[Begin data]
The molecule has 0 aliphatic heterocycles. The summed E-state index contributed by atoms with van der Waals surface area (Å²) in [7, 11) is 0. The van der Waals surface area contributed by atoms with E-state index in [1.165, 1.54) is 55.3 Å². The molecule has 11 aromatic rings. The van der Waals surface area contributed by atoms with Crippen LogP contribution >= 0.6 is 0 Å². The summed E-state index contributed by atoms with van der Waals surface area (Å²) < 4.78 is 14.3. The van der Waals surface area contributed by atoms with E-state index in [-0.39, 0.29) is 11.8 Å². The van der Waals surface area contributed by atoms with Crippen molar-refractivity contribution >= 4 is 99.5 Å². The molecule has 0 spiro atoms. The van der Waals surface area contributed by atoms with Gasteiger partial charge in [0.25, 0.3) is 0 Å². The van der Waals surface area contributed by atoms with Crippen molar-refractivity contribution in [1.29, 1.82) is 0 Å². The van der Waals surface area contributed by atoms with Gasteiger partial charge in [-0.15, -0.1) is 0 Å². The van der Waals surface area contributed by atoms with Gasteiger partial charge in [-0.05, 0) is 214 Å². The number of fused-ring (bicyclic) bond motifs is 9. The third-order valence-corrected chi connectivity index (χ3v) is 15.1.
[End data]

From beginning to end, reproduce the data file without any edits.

The molecule has 0 aliphatic heterocycles. The summed E-state index contributed by atoms with van der Waals surface area (Å²) in [7, 11) is 0. The van der Waals surface area contributed by atoms with E-state index in [1.165, 1.54) is 55.3 Å². The molecule has 11 aromatic rings. The van der Waals surface area contributed by atoms with Crippen LogP contribution >= 0.6 is 0 Å². The summed E-state index contributed by atoms with van der Waals surface area (Å²) < 4.78 is 14.3. The van der Waals surface area contributed by atoms with E-state index in [-0.39, 0.29) is 11.8 Å². The van der Waals surface area contributed by atoms with Crippen molar-refractivity contribution >= 4 is 99.5 Å². The molecule has 0 spiro atoms. The van der Waals surface area contributed by atoms with Gasteiger partial charge in [0.25, 0.3) is 0 Å². The van der Waals surface area contributed by atoms with Crippen molar-refractivity contribution in [1.29, 1.82) is 0 Å². The van der Waals surface area contributed by atoms with Gasteiger partial charge in [-0.15, -0.1) is 0 Å². The van der Waals surface area contributed by atoms with Gasteiger partial charge in [-0.05, 0) is 214 Å². The number of fused-ring (bicyclic) bond motifs is 9. The third-order valence-corrected chi connectivity index (χ3v) is 15.1.